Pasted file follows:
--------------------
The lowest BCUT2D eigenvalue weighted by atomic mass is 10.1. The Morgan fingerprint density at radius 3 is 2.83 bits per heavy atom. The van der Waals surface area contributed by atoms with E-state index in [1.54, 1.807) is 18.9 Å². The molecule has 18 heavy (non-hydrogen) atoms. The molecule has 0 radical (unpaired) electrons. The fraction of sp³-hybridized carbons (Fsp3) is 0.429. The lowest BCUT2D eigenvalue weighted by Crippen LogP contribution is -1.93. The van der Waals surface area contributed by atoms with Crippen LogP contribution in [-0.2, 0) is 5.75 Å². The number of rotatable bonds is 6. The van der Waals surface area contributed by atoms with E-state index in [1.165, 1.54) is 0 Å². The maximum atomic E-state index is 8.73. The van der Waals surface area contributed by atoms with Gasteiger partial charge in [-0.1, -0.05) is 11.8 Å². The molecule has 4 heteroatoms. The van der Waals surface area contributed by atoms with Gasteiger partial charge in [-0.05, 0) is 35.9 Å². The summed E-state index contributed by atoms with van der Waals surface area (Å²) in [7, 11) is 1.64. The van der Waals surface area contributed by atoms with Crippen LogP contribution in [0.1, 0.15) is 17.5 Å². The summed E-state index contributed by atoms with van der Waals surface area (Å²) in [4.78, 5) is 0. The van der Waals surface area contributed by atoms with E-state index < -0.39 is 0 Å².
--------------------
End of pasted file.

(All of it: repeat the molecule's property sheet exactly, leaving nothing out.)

The lowest BCUT2D eigenvalue weighted by atomic mass is 10.1. The Morgan fingerprint density at radius 3 is 2.83 bits per heavy atom. The van der Waals surface area contributed by atoms with E-state index in [1.54, 1.807) is 18.9 Å². The molecule has 18 heavy (non-hydrogen) atoms. The molecule has 0 radical (unpaired) electrons. The fraction of sp³-hybridized carbons (Fsp3) is 0.429. The lowest BCUT2D eigenvalue weighted by Crippen LogP contribution is -1.93. The van der Waals surface area contributed by atoms with Crippen LogP contribution in [-0.2, 0) is 5.75 Å². The number of rotatable bonds is 6. The van der Waals surface area contributed by atoms with E-state index in [1.165, 1.54) is 0 Å². The maximum atomic E-state index is 8.73. The van der Waals surface area contributed by atoms with Gasteiger partial charge in [-0.1, -0.05) is 11.8 Å². The molecule has 4 heteroatoms. The van der Waals surface area contributed by atoms with Gasteiger partial charge in [-0.05, 0) is 35.9 Å². The summed E-state index contributed by atoms with van der Waals surface area (Å²) in [7, 11) is 1.64. The van der Waals surface area contributed by atoms with Crippen LogP contribution in [0.1, 0.15) is 17.5 Å². The summed E-state index contributed by atoms with van der Waals surface area (Å²) in [4.78, 5) is 0. The van der Waals surface area contributed by atoms with E-state index < -0.39 is 0 Å².